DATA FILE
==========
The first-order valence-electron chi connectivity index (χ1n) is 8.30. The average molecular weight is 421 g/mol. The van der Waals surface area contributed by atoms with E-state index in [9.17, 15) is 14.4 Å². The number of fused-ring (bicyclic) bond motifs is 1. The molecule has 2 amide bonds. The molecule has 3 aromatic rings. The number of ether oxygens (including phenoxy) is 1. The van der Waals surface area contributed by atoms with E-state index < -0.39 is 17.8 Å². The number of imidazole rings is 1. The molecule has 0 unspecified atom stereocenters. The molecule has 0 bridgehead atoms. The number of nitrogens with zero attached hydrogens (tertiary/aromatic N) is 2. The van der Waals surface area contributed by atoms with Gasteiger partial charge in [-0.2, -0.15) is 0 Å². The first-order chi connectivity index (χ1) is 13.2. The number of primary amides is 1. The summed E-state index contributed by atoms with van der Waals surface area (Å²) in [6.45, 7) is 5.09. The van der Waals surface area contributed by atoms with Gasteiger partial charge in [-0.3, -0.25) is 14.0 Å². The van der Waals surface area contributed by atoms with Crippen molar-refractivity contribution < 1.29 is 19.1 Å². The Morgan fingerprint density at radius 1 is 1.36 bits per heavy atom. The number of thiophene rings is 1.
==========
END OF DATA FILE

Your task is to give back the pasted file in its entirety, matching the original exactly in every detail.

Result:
The first-order valence-electron chi connectivity index (χ1n) is 8.30. The average molecular weight is 421 g/mol. The van der Waals surface area contributed by atoms with E-state index in [9.17, 15) is 14.4 Å². The number of fused-ring (bicyclic) bond motifs is 1. The molecule has 2 amide bonds. The molecule has 3 aromatic rings. The number of ether oxygens (including phenoxy) is 1. The van der Waals surface area contributed by atoms with E-state index < -0.39 is 17.8 Å². The number of imidazole rings is 1. The molecule has 0 unspecified atom stereocenters. The molecule has 0 bridgehead atoms. The number of nitrogens with zero attached hydrogens (tertiary/aromatic N) is 2. The van der Waals surface area contributed by atoms with Gasteiger partial charge in [-0.2, -0.15) is 0 Å². The first-order chi connectivity index (χ1) is 13.2. The number of primary amides is 1. The summed E-state index contributed by atoms with van der Waals surface area (Å²) in [6.45, 7) is 5.09. The van der Waals surface area contributed by atoms with Gasteiger partial charge in [-0.3, -0.25) is 14.0 Å². The van der Waals surface area contributed by atoms with Crippen molar-refractivity contribution < 1.29 is 19.1 Å². The Morgan fingerprint density at radius 1 is 1.36 bits per heavy atom. The number of thiophene rings is 1.